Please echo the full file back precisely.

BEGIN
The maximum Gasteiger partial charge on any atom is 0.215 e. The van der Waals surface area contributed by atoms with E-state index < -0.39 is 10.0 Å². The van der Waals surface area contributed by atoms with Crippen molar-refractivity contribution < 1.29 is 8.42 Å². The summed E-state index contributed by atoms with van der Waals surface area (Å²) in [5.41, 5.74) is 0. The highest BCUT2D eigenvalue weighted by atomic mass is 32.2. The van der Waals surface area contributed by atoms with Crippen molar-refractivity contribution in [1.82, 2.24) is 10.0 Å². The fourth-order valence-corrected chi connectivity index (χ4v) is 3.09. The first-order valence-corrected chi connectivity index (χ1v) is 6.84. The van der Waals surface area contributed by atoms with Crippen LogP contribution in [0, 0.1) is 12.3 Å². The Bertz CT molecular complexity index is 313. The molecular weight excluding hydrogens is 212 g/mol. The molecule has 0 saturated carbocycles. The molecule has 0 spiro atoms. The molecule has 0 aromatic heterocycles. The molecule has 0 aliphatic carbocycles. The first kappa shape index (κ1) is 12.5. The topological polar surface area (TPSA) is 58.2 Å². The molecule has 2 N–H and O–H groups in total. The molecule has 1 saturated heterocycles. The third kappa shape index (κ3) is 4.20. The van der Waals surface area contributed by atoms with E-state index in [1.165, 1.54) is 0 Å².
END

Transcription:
The maximum Gasteiger partial charge on any atom is 0.215 e. The van der Waals surface area contributed by atoms with E-state index < -0.39 is 10.0 Å². The van der Waals surface area contributed by atoms with Crippen molar-refractivity contribution < 1.29 is 8.42 Å². The summed E-state index contributed by atoms with van der Waals surface area (Å²) in [5.41, 5.74) is 0. The highest BCUT2D eigenvalue weighted by atomic mass is 32.2. The van der Waals surface area contributed by atoms with Crippen molar-refractivity contribution in [1.82, 2.24) is 10.0 Å². The fourth-order valence-corrected chi connectivity index (χ4v) is 3.09. The first-order valence-corrected chi connectivity index (χ1v) is 6.84. The van der Waals surface area contributed by atoms with Crippen LogP contribution in [0, 0.1) is 12.3 Å². The Bertz CT molecular complexity index is 313. The molecular weight excluding hydrogens is 212 g/mol. The molecule has 0 saturated carbocycles. The molecule has 0 spiro atoms. The molecule has 0 aromatic heterocycles. The molecule has 0 aliphatic carbocycles. The first kappa shape index (κ1) is 12.5. The topological polar surface area (TPSA) is 58.2 Å². The molecule has 2 N–H and O–H groups in total. The molecule has 1 saturated heterocycles. The third kappa shape index (κ3) is 4.20. The van der Waals surface area contributed by atoms with E-state index in [1.165, 1.54) is 0 Å².